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CHANGES 2022 by The Oracle


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Part 1: The year we stood still (or did we?). 

Premiership coach David Parkin who  coincidentally turned 80 yesterday, famously used to say that even a premiership team needs to bring at least five new players into the fold in order to advance from year to year and therefore, if this adage remains true, then the Melbourne Football Club really did stand still in 2022. 

Of the players recruited after the club’s premiership in September, 2021, only Luke Dunstan (5 games) managed to provide service at AFL level. In addition, defender Daniel Turner who was picked up in the Mid Season Draft in June 2021, saw action for less than a half before he was injured against Collingwood in the last Queens Birthday game for a while — the only genuine debutant in terms of AFL games for the year are concerned. 

None of this is necessarily a criticism of either the coaching or the recruiting people at the club. That’s how it happened in 2022 when the playing list was strong enough to finish second on the ladder in the wake of a particularly tough draw. It all broke down in the finals but, in the words of Jerry Seinfeld, “it is what it is” and there’s a silver lining there in that the club moves towards the next phase with a number of players who have yet to be tested at senior AFL level and can therefore be considered recruits for 2023. They are — 

•    Blake Howes Now here’s a player who is versatile; he can play as a tallish winger or as forward who wasn’t far off senior selection before he injured his foot early in the season. Will benefit from a full pre season.

•    Bailey Laurie He has now spent two seasons at the club and was also close to stepping up for senior selection, particularly after one outstanding 30+ possession game at GMHBA Stadium for Casey against the Cats. Hoping for a breakthrough in 2023.

•    Fraser Rosman Another two year player with height, pace, a good engine and versatility. Unlucky with injuries.

•    Jacob Van Rooyen  We’re all waiting with bated breath to see how this 194cm key forward with vice like marking grip, the strongest 18 year old Tom McDonald’s ever seen and boundless enthusiasm goes when he finally gets a senior call up.

•    Taj Woewodin Son of a club Brownlow Medallist and an emerging midfield talent.

•     Judd McVee Rookie from WA who spent most of his time in defence at Casey.

•    Deakyn Smith Another rookie with two seasons behind him, learning the back pocket ropes (mentored last year by Neville Jetta).

•    Daniel Turner I’m including him here because the dashing defender is virtually a recruit having spent not much more than half an hour in AFL ranks (and it was an impressive half hour).

•    Andy Moniz-Wakefield A Next Generation Academy player from the NT who the Demons managed to capture and who has plenty of flair and X Factor. Fingers crossed but he could be very, very good.

And there you have it!

Even before the club’s National Recruiting Manager Jason Taylor, List Manager Tim Lamb and their recruiting staff begin to roll up their sleeves and get to work, there are nine names who are in contention for new places in the team. Some won’t make it and, based on the percentages, it’s likely that the majority will not.

However, if three or four of them can become regular performers at the highest level, then it’s a bonus for the club. Which is just as well because at this point in time, Melbourne’s first pick in the November Draft is a late second rounder at number 34. 

Let’s take a step back to earlier in the year when the club sat out the Pre-season supplemental selection period and the Mid Season Draft. With all those untried players already at the club there was no need for further picks. Melbourne’s player list looked like this in early June:—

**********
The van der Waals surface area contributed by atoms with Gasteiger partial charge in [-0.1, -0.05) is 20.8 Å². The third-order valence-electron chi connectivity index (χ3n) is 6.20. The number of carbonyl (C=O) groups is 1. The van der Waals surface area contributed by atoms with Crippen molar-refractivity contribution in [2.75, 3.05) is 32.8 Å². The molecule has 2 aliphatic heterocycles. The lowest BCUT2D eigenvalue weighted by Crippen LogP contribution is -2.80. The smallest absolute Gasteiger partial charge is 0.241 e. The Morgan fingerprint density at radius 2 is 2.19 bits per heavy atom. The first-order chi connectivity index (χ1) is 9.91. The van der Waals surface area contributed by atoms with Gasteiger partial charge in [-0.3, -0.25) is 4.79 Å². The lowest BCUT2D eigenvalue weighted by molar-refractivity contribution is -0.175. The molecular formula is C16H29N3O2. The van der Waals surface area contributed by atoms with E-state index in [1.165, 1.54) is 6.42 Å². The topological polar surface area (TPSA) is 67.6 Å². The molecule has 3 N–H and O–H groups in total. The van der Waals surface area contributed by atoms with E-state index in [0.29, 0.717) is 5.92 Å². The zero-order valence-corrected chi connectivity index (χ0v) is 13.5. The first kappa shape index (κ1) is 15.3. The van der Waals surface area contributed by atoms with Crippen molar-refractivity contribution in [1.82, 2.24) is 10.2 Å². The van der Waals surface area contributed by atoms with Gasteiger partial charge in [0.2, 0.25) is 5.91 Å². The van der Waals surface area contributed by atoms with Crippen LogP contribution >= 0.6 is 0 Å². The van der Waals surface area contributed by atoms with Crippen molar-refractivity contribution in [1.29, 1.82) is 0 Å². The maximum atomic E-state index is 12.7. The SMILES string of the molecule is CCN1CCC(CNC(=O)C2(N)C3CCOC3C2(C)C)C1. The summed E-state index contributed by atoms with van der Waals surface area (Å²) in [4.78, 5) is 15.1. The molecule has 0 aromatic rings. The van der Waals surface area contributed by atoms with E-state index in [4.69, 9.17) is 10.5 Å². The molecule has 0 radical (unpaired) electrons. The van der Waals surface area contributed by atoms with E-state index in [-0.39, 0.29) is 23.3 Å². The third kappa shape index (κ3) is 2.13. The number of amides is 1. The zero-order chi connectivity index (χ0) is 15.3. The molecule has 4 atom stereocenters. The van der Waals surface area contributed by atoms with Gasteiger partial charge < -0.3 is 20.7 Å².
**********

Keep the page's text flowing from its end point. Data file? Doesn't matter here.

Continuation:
Oskar Baker Toby Bedford Jake Bowey Angus Brayshaw Ben Brown Luke Dunstan Bayley Fritsch Max Gawn James Harmes Michael Hibberd Blake Howes Jayden Hunt Luke Jackson James Jordon Ed Langdon Bailey Laurie Jake Lever Tom McDonald Steven May Jake Melksham Alex Neal-Bullen Clayton Oliver Christian Petracca Harrison Petty Kysaiah Kropinyeri Pickett Trent Rivers Fraser Rosman Christian Salem Joel Smith Charlie Spargo Tom Sparrow Adam Tomlinson Jacob Van Rooyen Jack Viney Sam Weideman Taj Woewodin 


Mitch Brown Kade Chandler Majak Daw Judd McVee Deakyn Smith Daniel Turner 


Andy Moniz-Wakefield 

A few weeks later, there might have been some regrets about the inactivity when Majak Daw retired, leaving the club a little light on for ruckmen.

Things changed again today when Luke Jackson formally asked to be traded to his home state of Western Australia. This has already sparked speculation as to what Melbourne will ask in return for the former number 3 draft pick who became a premiership star for the club. And by way of a replacement, the Demons have already held talks with Magpie big man Brodie Grundy.

So folks, relax, sit down, get yourselves a big bag of popcorn at the ready and enjoy the hectic trade, free agency and draft period that awaits us.


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Part Two - The Rose Garden

Melbourne’s list manager Tim Lamb never promised us a rose garden prior to the AFL’s 2022 Free Agency and Trade Period but you won’t hear us little complaining about the following list of trades completed by Wednesday’s 7.30pm deadline -

• Melbourne received a third round compensation pick (pick 52) as Jayden Hunt signed with West Coast via Free Agency

• Melbourne traded picks 33, 43 and 53 to Port Adelaide for pick 27

• Melbourne traded Toby Bedford to GWS for pick 44

• Melbourne traded Luke Jackson, picks 44 and 67 to Fremantle for pick 13 and Fremantle’s future first and second round picks

• Melbourne traded pick 27 to Collingwood for Brodie Grundy

• Melbourne traded Sam Weideman, picks 54 and 72 to Essendon for pick 37

• Melbourne traded its future fourth round selection to Western Bulldogs for Josh Schache

• Melbourne traded its future third round selection to Western Bulldogs for Lachie Hunter

The combined effect of the above trades is to leave the Melbourne Football Club in a strong position with a combination of improved draft choices and the inclusion of what Lamb described as “battle-hardened senior talent”.

F1D34765-ABFD-49D5-9EAB-279EDF7EE058.jpegThe end of season changes were added to a day later with the delisting of Oskar Baker whose cards were no doubt marked with the acquisition of Hunter. The remaining uncontracted players, Michael Hibberd and Jake Melksham, are believed to have been offered contracts for next year.

This leaves the club with the mandatory three vacancies on its Primary List, one of which will be filled in due course by the uplifting of rookie Kade Chandler onto the Primary List. 

The Demons take picks 13 and 37 into the November Draft and they will add a couple of rookies and possibly a Next Generation Academy player, again most likely as a rookie.